London-based Regulatory technology (RegTech) Pontus Vision has released an open source GDPR tool. The tool is aimed at Data Protection Officers with Pontus Vision claiming it will help them become GDPR compliant. The Pontus Vision GDPR solutions is a search tool enabling companies to search for and locate customer data quickly.
What is interesting about this solution is that it is open source software. The company says that the software platform came from a UK Government department. What is doesn’t do on its website is identify that department or the base solution on which the GDPR solution is based.
According to Leonardo Martins, Founder of Pontus Vision: “We have designed Pontus Vision GDPR to enable financial service firms, challenged with historical data management issues, to very quickly and efficiently meet their GDPR requirements. Having built the solution following an engagement with the UK Government, we have applied our knowledge and expertise in security to the development of Pontus Vision GDPR and are pleased to offer it as an open source solution to the financial community.”
How does Pontus Vision GDPR work?
The solution is designed to constantly extract and track all the personal data held on customers. Once the data is identified it helps DPOs comply with legislation by making it easy to search. How it does this is not clear. It could be keyword based or it could use a set of markers when the data is created. Where the data is stored in structured solutions like databases this is relatively simple.
The challenge will be when the data is stored in unstructured files such as Word documents, PDFs, emails and even instant messenger logs. In all these cases the system will need to accurately identify the personal data and then record it.
Another challenge here is correctly allocating the personal data to the right file. If the company deals with three customers called Mark Smith, there will need to be considerable effort invested to ensure data is attached to the right Mark Smith. Again, this is a real challenge for unstructured data that may lack the relevant context. What Pontus Vision will need to demonstrate is its ability to identify and retain context around the data. This will allow it to ensure that there is no misidentification of data.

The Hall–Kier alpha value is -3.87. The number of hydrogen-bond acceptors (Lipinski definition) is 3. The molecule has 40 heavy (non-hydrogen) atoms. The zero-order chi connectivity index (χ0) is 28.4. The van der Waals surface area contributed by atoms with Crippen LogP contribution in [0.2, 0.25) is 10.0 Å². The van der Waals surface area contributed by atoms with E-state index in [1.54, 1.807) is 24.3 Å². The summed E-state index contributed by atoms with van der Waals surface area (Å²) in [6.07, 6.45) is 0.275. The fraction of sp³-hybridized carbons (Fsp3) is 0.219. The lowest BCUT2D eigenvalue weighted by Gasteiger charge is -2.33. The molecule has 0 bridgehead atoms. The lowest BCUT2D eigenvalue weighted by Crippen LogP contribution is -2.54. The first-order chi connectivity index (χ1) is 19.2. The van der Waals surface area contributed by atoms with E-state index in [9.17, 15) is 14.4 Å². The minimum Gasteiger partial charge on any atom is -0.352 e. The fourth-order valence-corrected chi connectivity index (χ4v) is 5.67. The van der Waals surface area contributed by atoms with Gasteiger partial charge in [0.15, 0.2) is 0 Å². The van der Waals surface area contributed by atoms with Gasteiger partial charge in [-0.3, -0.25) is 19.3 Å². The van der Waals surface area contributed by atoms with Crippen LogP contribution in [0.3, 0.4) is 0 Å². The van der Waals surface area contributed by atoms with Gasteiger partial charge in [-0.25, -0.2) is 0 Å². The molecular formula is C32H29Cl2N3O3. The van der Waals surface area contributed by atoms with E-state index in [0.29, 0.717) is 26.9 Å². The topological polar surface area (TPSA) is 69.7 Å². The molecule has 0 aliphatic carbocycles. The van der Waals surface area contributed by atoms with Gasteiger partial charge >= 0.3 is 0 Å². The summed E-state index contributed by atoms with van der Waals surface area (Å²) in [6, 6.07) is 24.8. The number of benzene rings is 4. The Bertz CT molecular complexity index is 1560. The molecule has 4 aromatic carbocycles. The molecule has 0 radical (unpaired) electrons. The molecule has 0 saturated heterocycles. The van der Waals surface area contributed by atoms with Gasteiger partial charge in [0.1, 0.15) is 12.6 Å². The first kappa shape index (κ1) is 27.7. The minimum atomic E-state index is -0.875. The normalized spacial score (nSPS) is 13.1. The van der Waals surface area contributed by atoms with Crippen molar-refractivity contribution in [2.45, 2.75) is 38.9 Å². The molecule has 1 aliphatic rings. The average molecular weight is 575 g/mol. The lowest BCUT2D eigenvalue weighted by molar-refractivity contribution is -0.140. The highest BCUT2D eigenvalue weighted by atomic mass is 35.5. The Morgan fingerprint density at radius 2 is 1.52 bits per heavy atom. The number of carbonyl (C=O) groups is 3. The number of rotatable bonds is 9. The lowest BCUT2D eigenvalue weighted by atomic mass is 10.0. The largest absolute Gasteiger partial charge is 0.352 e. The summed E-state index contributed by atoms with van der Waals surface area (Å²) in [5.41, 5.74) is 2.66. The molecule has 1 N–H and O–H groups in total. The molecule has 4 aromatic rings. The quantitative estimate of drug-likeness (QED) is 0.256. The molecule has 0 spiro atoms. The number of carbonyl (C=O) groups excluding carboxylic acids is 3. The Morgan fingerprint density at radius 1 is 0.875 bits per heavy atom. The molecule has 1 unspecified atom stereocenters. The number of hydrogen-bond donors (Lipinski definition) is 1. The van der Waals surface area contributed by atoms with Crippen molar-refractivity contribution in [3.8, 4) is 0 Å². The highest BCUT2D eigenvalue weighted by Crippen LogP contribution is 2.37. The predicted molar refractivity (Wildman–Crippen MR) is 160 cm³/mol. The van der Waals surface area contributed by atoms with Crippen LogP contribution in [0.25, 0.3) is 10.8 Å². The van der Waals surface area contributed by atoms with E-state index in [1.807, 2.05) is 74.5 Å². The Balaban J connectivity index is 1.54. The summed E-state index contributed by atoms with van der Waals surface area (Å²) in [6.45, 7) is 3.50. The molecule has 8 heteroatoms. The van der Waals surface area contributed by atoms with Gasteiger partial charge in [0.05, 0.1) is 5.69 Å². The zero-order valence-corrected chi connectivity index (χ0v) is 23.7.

There is also the question of tracking data as it is stored in multiple locations. Corporate storage systems, cloud-based solutions, user devices and even the personal cloud storage of users. This means tracking data in and out of the organisation.
The company is keen to point out how secure the data is. It talks about GCHQ-level security even for data stored in the cloud. It claims the software has been reviewed by both the NCSC and GCHQ. However, there is no documents on the site to evidence this. Similarly, a search of both the NCSC and GCHQ sites show no details of any review of Pontus Vision GDPR.
An interesting move to use open source
Being open source can be a good thing. It allows other developers to take the source code and build new capabilities into it. It also allows Pontus Vision to build out an ecosystem of third-party plug-ins. For a company that positions itself as RegTech this opens a number of possibilities.
There are two versions of the solution. The first is the community version which can be downloaded from the Pontus Vision website. There is also a commercial version. There is no price for this version but it will, presumably, come with support and upgrades.
The downside of open source is balancing the community with curated versions of the software. There is always a gap between open source community editions and the enterprise versions which generate revenue from support. How it will manage the two is something that Pontus Vision needs to explain more about.
Targeting the financial community also makes sense. Whether they take the curated or community version, they have the resources to make this work. It will be interesting to see how many customers Pontus Vision can sign up for its GDPR solution.
What does this mean?
GDPR is seen as the magic phrase to unlock money from companies. With the deadline of 25th May fast approaching there is an increasing sense of panic. Quite how long it will take to install, configure, commission and ensure that all data is identified and tracked by this solution is not clear. Nor is the cost of doing this made clear.
What is important here is that this solution has come out of a government programme. While there is nothing to back-up the claim of GCHQ and NCSC having approved the product, it will have been through some rigorous testing. This means the product is likely to be secure but questions remain.
How will it identify data held in unstructured documents? How will it ensure that data is not misfiled or misrecorded? What is the timescale to deploy and be effective? The latter is extremely important given that time is running out for organisations to be compliant.